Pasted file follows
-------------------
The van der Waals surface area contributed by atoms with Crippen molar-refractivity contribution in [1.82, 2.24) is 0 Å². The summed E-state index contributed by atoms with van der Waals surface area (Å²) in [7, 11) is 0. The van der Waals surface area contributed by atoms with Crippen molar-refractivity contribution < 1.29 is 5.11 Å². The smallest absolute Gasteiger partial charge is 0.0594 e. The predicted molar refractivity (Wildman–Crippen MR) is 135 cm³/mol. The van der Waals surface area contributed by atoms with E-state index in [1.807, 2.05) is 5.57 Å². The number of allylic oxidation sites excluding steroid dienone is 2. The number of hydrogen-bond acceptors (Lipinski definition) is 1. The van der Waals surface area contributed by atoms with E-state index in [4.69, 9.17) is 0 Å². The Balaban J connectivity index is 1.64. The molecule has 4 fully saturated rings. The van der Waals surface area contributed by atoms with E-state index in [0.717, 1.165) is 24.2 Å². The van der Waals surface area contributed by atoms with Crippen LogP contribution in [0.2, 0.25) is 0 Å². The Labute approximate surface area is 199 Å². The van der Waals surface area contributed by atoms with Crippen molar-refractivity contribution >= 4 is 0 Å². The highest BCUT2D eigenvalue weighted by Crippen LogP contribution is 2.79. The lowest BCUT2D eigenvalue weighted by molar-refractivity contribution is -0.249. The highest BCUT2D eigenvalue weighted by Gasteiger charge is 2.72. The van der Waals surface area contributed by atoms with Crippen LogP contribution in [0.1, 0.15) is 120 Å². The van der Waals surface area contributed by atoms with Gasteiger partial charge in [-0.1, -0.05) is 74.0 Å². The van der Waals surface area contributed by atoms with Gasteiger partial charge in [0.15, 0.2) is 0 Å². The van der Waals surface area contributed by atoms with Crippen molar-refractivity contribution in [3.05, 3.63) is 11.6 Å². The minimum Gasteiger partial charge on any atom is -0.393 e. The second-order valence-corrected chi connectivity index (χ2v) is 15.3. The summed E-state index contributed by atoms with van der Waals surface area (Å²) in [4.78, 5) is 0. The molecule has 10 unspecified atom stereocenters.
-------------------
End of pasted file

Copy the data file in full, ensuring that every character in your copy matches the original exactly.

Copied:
The van der Waals surface area contributed by atoms with Crippen molar-refractivity contribution in [1.82, 2.24) is 0 Å². The summed E-state index contributed by atoms with van der Waals surface area (Å²) in [7, 11) is 0. The van der Waals surface area contributed by atoms with Crippen molar-refractivity contribution < 1.29 is 5.11 Å². The smallest absolute Gasteiger partial charge is 0.0594 e. The predicted molar refractivity (Wildman–Crippen MR) is 135 cm³/mol. The van der Waals surface area contributed by atoms with E-state index in [1.807, 2.05) is 5.57 Å². The number of allylic oxidation sites excluding steroid dienone is 2. The number of hydrogen-bond acceptors (Lipinski definition) is 1. The van der Waals surface area contributed by atoms with E-state index in [4.69, 9.17) is 0 Å². The Balaban J connectivity index is 1.64. The molecule has 4 fully saturated rings. The van der Waals surface area contributed by atoms with E-state index in [0.717, 1.165) is 24.2 Å². The van der Waals surface area contributed by atoms with Crippen LogP contribution in [0.2, 0.25) is 0 Å². The Labute approximate surface area is 199 Å². The van der Waals surface area contributed by atoms with Crippen molar-refractivity contribution >= 4 is 0 Å². The highest BCUT2D eigenvalue weighted by Crippen LogP contribution is 2.79. The lowest BCUT2D eigenvalue weighted by molar-refractivity contribution is -0.249. The highest BCUT2D eigenvalue weighted by Gasteiger charge is 2.72. The van der Waals surface area contributed by atoms with Crippen LogP contribution in [0.1, 0.15) is 120 Å². The van der Waals surface area contributed by atoms with Gasteiger partial charge in [-0.1, -0.05) is 74.0 Å². The van der Waals surface area contributed by atoms with Gasteiger partial charge in [0.15, 0.2) is 0 Å². The van der Waals surface area contributed by atoms with Crippen molar-refractivity contribution in [3.05, 3.63) is 11.6 Å². The minimum Gasteiger partial charge on any atom is -0.393 e. The second-order valence-corrected chi connectivity index (χ2v) is 15.3. The summed E-state index contributed by atoms with van der Waals surface area (Å²) in [4.78, 5) is 0. The molecule has 10 unspecified atom stereocenters.